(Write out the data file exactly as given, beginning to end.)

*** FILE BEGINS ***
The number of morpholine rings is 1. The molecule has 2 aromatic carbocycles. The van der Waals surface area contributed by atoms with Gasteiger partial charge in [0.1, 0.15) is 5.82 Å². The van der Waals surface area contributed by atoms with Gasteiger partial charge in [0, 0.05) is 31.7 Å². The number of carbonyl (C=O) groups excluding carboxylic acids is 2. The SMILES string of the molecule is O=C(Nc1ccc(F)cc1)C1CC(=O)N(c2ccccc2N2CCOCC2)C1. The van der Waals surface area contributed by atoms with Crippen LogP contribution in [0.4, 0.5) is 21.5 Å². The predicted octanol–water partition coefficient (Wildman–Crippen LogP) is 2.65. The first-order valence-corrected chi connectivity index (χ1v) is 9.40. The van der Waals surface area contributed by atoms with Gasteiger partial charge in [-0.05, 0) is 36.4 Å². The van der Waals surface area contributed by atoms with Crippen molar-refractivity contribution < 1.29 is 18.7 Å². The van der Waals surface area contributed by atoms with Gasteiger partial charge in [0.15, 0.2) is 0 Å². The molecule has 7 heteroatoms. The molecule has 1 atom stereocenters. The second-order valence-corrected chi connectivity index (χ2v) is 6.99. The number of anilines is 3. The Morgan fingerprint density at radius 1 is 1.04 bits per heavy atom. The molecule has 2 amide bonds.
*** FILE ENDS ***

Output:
The number of morpholine rings is 1. The molecule has 2 aromatic carbocycles. The van der Waals surface area contributed by atoms with Gasteiger partial charge in [0.1, 0.15) is 5.82 Å². The van der Waals surface area contributed by atoms with Gasteiger partial charge in [0, 0.05) is 31.7 Å². The number of carbonyl (C=O) groups excluding carboxylic acids is 2. The SMILES string of the molecule is O=C(Nc1ccc(F)cc1)C1CC(=O)N(c2ccccc2N2CCOCC2)C1. The van der Waals surface area contributed by atoms with Crippen LogP contribution in [0.4, 0.5) is 21.5 Å². The predicted octanol–water partition coefficient (Wildman–Crippen LogP) is 2.65. The first-order valence-corrected chi connectivity index (χ1v) is 9.40. The van der Waals surface area contributed by atoms with Gasteiger partial charge in [-0.05, 0) is 36.4 Å². The van der Waals surface area contributed by atoms with Crippen molar-refractivity contribution < 1.29 is 18.7 Å². The van der Waals surface area contributed by atoms with Gasteiger partial charge in [0.15, 0.2) is 0 Å². The molecule has 7 heteroatoms. The molecule has 1 atom stereocenters. The second-order valence-corrected chi connectivity index (χ2v) is 6.99. The number of anilines is 3. The Morgan fingerprint density at radius 1 is 1.04 bits per heavy atom. The molecule has 2 amide bonds.